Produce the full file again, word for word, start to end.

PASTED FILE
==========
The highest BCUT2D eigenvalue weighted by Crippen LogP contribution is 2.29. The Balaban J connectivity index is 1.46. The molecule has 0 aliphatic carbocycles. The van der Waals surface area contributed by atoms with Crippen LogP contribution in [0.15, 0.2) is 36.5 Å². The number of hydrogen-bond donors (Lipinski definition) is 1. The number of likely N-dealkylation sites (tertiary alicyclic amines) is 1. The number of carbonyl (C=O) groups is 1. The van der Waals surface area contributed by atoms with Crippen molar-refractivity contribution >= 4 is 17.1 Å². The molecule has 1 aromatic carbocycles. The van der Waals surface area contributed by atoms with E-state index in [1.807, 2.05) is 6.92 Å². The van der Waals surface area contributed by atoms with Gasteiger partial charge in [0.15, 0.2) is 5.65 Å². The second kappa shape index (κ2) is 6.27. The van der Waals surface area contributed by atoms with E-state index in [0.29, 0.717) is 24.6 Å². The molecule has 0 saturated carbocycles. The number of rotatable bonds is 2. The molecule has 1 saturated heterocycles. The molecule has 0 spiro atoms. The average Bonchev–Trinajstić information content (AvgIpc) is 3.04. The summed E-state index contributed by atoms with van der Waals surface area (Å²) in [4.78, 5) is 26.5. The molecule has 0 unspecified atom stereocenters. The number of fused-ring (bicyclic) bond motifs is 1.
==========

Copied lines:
The highest BCUT2D eigenvalue weighted by Crippen LogP contribution is 2.29. The Balaban J connectivity index is 1.46. The molecule has 0 aliphatic carbocycles. The van der Waals surface area contributed by atoms with Crippen LogP contribution in [0.15, 0.2) is 36.5 Å². The number of hydrogen-bond donors (Lipinski definition) is 1. The number of likely N-dealkylation sites (tertiary alicyclic amines) is 1. The number of carbonyl (C=O) groups is 1. The van der Waals surface area contributed by atoms with Crippen molar-refractivity contribution >= 4 is 17.1 Å². The molecule has 1 aromatic carbocycles. The van der Waals surface area contributed by atoms with E-state index in [1.807, 2.05) is 6.92 Å². The van der Waals surface area contributed by atoms with Gasteiger partial charge in [0.15, 0.2) is 5.65 Å². The second kappa shape index (κ2) is 6.27. The van der Waals surface area contributed by atoms with E-state index in [0.29, 0.717) is 24.6 Å². The molecule has 0 saturated carbocycles. The number of rotatable bonds is 2. The molecule has 1 saturated heterocycles. The molecule has 0 spiro atoms. The average Bonchev–Trinajstić information content (AvgIpc) is 3.04. The summed E-state index contributed by atoms with van der Waals surface area (Å²) in [4.78, 5) is 26.5. The molecule has 0 unspecified atom stereocenters. The number of fused-ring (bicyclic) bond motifs is 1.